WHEATLAND – Dionisio “Victor” Fernández, died from COVID-19 at the Platte County Memorial Hospital, on Sept. 1, 2021.
The son of Gabriel Fernandez and Luisa Ramirez, Dionisio was born in March 1924 in Alpine, Texas. While he was still very young, Dionisio and his family relocated to Fresnillo, Zacatecas, Mexico, where his family was originally from. As a child he loved school, but he had to sacrifice his formal education and start working soon after elementary school to help support his family. In his late teens, he set off by train and foot to return to the United States. In the early 1940s, he joined the U.S. Army, and was stationed in the Philippines during WWII, where he performed duties as a medic. He was awarded the World War II Victory Medal, Philippine Independence Ribbon, Asiatic Pacific Campaign Medal and Good Conduct medal for his service.
After leaving the service, Dionisio spent time traveling up and down the West Coast from California to Oregon, where he worked various jobs. He eventually returned to San Francisco where he trained at a culinary school and then spent many years as a waiter at some of San Francisco’s finest restaurants including at the Fairmont Hotel, Cliff House and DiMaggio’s. He often regaled his family with stories of waiting on politicians, celebrities and athletes, such as Ronald Reagan, Bob Hope and Joe DiMaggio. He enjoyed meeting people from around the world and learning about their culture and language.
In March 1966, he and Dorothy Havely eloped in Reno. Dorothy was originally from Slater. In 1979, they moved with their four children from San Francisco to Wheatland, to be closer to her family. Dionisio always said that he was “tricked” into moving because prior to the big move, he had only visited Wyoming in the summer. And, they arrived just in time for the infamous blizzard of ’79.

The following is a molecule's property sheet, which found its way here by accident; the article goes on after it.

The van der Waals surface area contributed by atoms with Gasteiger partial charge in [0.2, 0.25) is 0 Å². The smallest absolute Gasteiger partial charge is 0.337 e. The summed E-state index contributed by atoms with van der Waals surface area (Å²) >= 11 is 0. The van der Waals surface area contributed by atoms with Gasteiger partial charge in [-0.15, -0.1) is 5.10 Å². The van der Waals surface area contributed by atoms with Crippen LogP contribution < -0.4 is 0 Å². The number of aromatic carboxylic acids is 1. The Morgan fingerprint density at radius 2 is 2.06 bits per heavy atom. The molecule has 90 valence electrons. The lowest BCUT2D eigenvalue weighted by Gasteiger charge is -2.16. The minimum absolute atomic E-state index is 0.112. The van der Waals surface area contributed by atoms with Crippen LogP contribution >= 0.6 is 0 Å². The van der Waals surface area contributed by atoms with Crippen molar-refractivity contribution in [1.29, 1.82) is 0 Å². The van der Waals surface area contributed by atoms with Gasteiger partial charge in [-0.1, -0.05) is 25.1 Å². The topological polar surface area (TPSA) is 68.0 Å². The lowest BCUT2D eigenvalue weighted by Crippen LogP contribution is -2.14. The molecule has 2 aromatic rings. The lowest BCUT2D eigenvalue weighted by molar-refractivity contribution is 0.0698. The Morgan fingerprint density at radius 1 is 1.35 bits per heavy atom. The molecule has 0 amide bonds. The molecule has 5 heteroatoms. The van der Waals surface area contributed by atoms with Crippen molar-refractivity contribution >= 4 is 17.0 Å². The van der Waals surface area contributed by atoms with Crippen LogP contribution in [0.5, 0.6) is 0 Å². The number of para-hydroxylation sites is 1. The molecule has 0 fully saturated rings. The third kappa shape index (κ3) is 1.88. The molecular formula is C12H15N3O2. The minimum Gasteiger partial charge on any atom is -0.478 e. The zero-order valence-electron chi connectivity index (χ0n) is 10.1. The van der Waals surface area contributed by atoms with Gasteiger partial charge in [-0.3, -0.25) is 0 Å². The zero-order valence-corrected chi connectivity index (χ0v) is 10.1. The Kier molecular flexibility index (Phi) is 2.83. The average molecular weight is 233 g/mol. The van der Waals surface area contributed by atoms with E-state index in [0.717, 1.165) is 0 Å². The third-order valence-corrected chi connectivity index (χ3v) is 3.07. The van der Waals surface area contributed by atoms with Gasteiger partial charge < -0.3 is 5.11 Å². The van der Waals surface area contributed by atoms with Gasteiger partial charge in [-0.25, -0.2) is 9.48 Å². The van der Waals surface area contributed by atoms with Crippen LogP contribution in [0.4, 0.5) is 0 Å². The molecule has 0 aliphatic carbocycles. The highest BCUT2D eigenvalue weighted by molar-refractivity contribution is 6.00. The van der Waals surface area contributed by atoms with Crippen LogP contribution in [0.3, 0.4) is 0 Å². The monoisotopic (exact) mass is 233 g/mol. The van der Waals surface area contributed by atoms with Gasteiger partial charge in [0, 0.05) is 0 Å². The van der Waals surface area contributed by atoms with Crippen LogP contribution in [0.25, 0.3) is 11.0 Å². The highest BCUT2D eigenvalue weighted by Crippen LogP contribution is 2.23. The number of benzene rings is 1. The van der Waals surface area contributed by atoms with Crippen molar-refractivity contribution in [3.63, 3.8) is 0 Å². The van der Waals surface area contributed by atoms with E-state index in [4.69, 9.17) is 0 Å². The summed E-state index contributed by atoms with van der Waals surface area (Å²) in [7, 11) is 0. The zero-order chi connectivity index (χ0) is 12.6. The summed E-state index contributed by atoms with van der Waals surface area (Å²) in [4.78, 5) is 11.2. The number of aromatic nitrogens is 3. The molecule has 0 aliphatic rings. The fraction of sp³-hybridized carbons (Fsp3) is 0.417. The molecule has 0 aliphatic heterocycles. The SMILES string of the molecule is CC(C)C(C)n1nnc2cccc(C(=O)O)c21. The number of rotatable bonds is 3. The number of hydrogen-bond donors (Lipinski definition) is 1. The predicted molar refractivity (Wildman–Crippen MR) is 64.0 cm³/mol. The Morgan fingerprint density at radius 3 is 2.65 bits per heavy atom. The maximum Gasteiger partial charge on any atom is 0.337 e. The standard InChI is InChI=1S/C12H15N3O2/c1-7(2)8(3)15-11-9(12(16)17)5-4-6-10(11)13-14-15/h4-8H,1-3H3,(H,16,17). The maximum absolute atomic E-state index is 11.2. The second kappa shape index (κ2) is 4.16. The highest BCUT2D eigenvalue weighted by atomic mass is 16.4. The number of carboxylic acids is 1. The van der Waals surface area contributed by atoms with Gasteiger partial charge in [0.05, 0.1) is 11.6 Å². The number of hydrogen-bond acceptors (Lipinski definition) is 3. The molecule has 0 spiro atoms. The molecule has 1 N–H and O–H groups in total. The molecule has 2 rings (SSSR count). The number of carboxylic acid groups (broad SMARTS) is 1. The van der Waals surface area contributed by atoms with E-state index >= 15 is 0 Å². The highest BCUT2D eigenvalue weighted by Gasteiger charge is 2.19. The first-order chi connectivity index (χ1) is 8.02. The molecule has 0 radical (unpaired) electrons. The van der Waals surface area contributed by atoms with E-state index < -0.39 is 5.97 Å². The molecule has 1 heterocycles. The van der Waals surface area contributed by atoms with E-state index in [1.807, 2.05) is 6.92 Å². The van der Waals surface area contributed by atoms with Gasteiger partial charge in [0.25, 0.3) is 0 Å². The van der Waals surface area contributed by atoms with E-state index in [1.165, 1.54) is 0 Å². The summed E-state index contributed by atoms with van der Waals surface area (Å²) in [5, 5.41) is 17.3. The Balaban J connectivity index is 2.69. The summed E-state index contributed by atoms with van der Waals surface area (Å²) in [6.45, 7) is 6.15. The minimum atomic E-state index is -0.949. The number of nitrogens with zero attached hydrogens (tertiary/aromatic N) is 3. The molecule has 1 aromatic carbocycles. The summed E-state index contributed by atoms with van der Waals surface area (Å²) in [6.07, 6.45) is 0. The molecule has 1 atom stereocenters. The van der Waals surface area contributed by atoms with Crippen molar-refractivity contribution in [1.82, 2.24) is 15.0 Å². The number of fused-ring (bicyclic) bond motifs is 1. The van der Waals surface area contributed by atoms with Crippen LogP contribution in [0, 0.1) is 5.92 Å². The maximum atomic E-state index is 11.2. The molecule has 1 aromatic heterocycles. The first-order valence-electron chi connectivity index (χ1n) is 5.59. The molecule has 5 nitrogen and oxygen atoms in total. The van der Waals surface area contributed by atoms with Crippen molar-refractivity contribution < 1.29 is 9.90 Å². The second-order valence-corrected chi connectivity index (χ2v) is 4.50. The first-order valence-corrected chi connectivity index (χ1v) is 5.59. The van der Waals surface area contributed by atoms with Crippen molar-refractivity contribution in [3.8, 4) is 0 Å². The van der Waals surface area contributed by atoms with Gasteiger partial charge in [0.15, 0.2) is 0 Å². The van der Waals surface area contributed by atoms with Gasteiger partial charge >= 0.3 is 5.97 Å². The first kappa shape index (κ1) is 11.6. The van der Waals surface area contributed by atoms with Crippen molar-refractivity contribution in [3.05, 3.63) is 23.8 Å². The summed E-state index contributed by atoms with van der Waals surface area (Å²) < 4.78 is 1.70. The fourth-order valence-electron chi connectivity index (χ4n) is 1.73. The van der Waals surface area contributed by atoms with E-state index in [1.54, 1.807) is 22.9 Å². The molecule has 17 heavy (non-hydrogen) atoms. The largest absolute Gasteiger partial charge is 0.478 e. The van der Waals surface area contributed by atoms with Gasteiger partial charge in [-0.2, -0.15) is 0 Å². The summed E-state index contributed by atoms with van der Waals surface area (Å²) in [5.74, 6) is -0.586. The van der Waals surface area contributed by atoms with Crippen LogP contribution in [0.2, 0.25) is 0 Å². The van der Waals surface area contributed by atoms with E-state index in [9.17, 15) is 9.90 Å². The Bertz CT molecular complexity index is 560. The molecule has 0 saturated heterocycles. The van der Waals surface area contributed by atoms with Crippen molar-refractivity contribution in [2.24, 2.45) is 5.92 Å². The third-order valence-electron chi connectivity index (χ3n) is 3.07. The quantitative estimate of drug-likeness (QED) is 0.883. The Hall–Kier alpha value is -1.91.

Dionisio was a hard worker and in 1989 he retired from Safeway after several years. Not one to sit still, he continued to do odd jobs well into his retirement. He was also called on at times to help as a Spanish interpreter for law enforcement and school proceedings. Dionisio loved children and he and Dorothy baby-sat several kids and took in foster children. In the mid-nineties they expanded their family by adopting a toddler, Cody, and giving him a loving home.
Dionisio was an avid reader and up until his death he spent time learning about history, politics, religion and just about any other topic under the sun. He always had a book by his side. He was also an avid writer, not only journaling about his own life, but also writing many letters to the editor defending the immigrant community when it was being vilified by others in Wyoming.
Dionisio cared for the many birds, squirrels, rabbits and stray cats that visited his yard. He also loved to prepare special treats for Farley, the parrot. He shared a love of animals with his wife, and they instilled this love in their children. Dionisio also enjoyed being outdoors and he kept continuously active, from shoveling snow in the winter to mowing his own lawn up until just a few weeks before his death.
Dionisio loved his wife and family, and he has left them with many treasured memories of a husband and father who worked hard and sacrificed, to support his family and so that his children would have an easier life than his own. He always reminded his children, “Education is something they can’t take away from you.”
Dionisio is survived by his wife, Dorothy (Havely) of Wheatland; daughters, Louisa Gutierrez and Dorothy Fernandez; and sons, Carlos Fernandez, Gabriel Fernandez, Antonio Fernandez, Felipe Fernandez and Cody Fernandez. He also leaves behind thirteen grandchildren and twelve great-grandchildren.
No services are planned at this time. Please send memories of Dionisio to his wife Dorothy.